For much of the year 1912 newspaper readers around the country followed a human-interest story that had it all: romance, religion, two-by-fours.
And yet the story of Addison John Roe, Jenny Henry Scranton, and Gorham Tufts began, as most complicated stories do, quite simply.
You may not have heard of A. J. Roe, but if you had lived in Fort Worth at the beginning of the twentieth century you would have heard of him. In fact, you might have lived or worked in a house or apartment or office building built with his lumber.
A. J. Roe, born in New York State, had come to Texas in 1869. By 1876 he was in Fort Worth, where he opened a lumberyard. He prospered. He would own lumberyards in several Texas cities, real estate in several Texas counties, be president of a coal company and a hardware company and a director of American National Bank.
Roe’s Fort Worth lumberyard covered an entire city block downtown, bounded by West 6th and West 7th streets and Throckmorton and Taylor streets. That block alone constituted a fortune: In 1912 the Star-Telegram would write that the block, one of the last downtown blocks owned by one person, might be worth as much as $300,000 ($7.5 million today).
Roe’s lumberyard was where the killer of County Attorney Jefferson Davis McLean was cornered and shot by police in 1907. Later the Fort Worth Club and the Worth Hotel and Worth Theater would be built on the “Roe block.”
Like his lumberyard, Roe’s residential property encompassed a city block at Leuda and St. Louis streets on the near South Side. Living across the street at 300 and 312 West Leuda were George B. Monnig Jr. and William Monnig, respectively.
Roe’s house was featured in Greater Fort Worth in 1907.
Jenny Henry Scranton was, like A. J. Roe, from back east. She was born in New Jersey in 1857. Her father in the 1860 census listed his occupation as “gentleman.” Jenny was listed as “Jane,” which was also her mother’s name.
About 1887 these two easterners—A. J. and Jenny—got married out west in Cowtown. It was a May-December marriage: A. J. Roe was fifty-three; Jenny was thirty.
The new century found A. J. and Jenny financially well-to-do and the parents of three daughters.
The new century found Gorham Tufts, another easterner, preparing to go overseas as an “evangelist.” Gorham Tufts was born in Indiana in 1872, was living in Moundsville, West Virginia in 1900.
By 1901 Tufts was in India, where he opened a Bible school in Calcutta. In 1906 the journal Medical Missionary published an abstract of a speech given by Tufts, who told of his experiences as a missionary in India. Note that Tufts bemoaned “sects” and “isms” and “false teachers and prophets.”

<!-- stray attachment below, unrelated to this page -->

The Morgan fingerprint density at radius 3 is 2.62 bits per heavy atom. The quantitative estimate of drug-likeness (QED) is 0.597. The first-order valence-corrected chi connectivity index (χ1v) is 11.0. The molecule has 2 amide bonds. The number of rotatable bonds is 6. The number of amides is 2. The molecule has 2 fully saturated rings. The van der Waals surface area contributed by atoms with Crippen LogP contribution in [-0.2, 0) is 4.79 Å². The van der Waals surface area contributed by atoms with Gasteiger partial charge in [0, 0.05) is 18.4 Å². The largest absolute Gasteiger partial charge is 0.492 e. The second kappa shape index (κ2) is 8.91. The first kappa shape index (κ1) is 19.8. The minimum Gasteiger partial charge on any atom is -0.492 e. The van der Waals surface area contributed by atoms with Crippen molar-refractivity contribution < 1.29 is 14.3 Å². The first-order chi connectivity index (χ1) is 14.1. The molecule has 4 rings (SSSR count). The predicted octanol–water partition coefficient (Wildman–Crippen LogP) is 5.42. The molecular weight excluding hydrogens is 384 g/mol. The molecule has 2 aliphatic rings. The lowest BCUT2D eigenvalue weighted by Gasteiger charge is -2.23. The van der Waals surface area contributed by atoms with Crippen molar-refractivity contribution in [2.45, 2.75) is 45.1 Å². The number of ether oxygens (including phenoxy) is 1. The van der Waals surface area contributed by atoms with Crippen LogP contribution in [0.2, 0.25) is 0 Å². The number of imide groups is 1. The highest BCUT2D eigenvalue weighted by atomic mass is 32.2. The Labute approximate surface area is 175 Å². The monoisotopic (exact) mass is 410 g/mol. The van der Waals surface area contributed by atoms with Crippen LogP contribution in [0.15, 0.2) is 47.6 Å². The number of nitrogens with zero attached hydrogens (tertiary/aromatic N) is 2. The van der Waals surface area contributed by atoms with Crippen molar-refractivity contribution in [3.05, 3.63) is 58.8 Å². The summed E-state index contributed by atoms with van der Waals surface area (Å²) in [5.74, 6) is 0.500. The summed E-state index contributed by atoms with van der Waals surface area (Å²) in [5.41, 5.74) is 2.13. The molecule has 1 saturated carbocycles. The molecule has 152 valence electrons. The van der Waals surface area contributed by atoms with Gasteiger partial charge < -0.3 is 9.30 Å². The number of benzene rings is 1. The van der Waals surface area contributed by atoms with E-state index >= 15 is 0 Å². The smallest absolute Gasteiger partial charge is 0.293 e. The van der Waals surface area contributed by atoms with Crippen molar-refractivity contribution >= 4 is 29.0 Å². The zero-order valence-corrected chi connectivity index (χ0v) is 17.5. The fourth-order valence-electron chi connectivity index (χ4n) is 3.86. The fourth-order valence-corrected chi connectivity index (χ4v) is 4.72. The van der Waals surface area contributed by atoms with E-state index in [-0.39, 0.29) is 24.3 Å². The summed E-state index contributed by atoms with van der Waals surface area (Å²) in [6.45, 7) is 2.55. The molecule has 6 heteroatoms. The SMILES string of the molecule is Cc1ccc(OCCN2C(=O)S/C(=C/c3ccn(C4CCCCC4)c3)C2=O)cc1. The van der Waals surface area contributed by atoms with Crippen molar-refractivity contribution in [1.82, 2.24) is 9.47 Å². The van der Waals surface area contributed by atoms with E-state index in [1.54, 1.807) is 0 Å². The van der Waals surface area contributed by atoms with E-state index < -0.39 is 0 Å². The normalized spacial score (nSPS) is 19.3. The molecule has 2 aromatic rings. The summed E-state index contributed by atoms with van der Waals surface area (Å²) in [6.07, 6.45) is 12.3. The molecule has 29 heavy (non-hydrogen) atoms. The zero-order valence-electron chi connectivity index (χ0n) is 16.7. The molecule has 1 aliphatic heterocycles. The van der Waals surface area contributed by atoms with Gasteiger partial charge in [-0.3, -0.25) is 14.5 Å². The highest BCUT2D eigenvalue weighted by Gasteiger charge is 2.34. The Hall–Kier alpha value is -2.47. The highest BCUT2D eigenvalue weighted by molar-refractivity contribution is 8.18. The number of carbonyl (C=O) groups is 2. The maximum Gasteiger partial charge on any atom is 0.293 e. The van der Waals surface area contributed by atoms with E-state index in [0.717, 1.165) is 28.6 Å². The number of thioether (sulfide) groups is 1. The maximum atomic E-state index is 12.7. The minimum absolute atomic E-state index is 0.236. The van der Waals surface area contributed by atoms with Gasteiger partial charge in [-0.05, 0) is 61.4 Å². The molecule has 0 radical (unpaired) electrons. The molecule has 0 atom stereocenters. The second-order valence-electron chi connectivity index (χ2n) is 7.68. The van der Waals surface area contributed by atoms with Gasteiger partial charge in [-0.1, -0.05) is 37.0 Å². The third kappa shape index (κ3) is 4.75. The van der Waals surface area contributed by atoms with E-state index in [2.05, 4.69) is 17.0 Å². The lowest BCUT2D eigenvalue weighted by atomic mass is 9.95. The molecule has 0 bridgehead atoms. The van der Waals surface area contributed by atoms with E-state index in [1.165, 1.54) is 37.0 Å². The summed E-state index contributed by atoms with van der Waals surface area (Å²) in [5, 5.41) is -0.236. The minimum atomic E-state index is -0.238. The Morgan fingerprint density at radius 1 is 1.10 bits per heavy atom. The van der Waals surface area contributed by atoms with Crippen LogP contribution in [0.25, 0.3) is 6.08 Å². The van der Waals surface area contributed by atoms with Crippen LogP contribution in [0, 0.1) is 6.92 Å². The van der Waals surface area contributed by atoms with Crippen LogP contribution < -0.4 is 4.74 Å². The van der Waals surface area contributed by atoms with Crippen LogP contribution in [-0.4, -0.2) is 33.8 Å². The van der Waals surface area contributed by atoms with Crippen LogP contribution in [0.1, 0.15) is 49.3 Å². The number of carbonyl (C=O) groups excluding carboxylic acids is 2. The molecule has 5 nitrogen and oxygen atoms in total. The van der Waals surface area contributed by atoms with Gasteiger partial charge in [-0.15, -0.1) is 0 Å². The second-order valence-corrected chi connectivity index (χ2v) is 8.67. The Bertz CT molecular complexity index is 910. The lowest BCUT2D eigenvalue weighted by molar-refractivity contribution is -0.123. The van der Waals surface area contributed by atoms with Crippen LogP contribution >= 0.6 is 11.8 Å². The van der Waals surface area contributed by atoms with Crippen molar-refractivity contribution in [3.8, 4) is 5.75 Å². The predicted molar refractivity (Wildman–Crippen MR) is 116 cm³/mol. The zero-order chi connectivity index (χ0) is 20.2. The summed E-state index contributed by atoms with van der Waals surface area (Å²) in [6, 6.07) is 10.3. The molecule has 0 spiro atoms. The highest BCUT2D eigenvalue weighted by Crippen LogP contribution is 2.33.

By September 1909 our three easterners were like three planets whose orbits are drawing inexorably closer to each other: Himalayan missionary Gorham Tufts was now out west and just thirty miles from A. J. and Jenny as Tufts spoke in Dallas at the Business Men’s Christian League Mission. Tufts was accompanied by fellow missionary Charles Parnell, whom we will meet again.
Three months later, on December 27, 1909, Addison John Roe, by then a millionaire, died. Jenny Henry Scranton Roe was now a millionaire widow.
By 1910 Gorham Tufts was living in Long Beach, California, where he had nine lodgers (including Charles Parnell and six women), all listed as “missionaries.”
Meanwhile, the widow Roe, who had long been a worker in the Christian Science Church in Fort Worth, attended a Christian Science convention in California. There she met Gorham Tufts, who was not a member of that denomination but rather was the founder of his own denomination, which he called the “Church of God” but which the Dallas Morning News called a “Hindu psychical cult.”
The millionaire lumber heiress Jenny Roe and Gorham Tufts were married in Los Angeles on April 19, 1911. This was Jenny’s second May-December marriage, but this time Jenny was December: She was fifty-four; Tufts was thirty-nine.
And lo, it came to pass that the Reverend Tufts did begin to perform the religious ritual of laying on of hands, except that in the case of Gorham Tufts, he was mostly laying his hands on the money of other people. Thirty-four days after the wedding, Tufts had persuaded the three Roe daughters to sign papers making their separate inheritance community property with their mother and their new stepfather. In June the daughters accused Roe of using undue influence and claimed he had already converted some Roe estate assets into $75,000 cash ($1.9 million today) and had spirited all those shekels to sunny California.
Then came the year 1912. And for Gorman Tufts, the shekels hit the fan. By March his new bride had revoked all powers of attorney granted to him and had filed for divorce. Tufts was in jail in Los Angeles, charged with embezzling $100,000 ($2.4 million today) from his December bride.
Then, as Tufts sat in his jail cell, unable to post his $20,000 bond, he suffered another plague of bad news: On April 10 several women who had been members of Tufts’s missionary band in India said they had lost “property, attire, money and jewels as a result of their trust in Tufts.” A grand jury was “investigating Tufts’ financial transactions in connection with his alleged missionary efforts.”
That day in April Tufts shared the front page with another man of the cloth as the perjury trial of J. Frank Norris of First Baptist Church continued after the church building was destroyed by fire.
April is the cruelest month, T. S. Eliot wrote, and April of 1912 had one more cruelty to inflict upon Gorham Tufts: Enter the other Mrs. Gorham Tufts.
Yes, there was a first Mrs. Tufts, and she was in town and hankerin’ to tag-team with the second Mrs. Tufts in a grudge match against the Love God.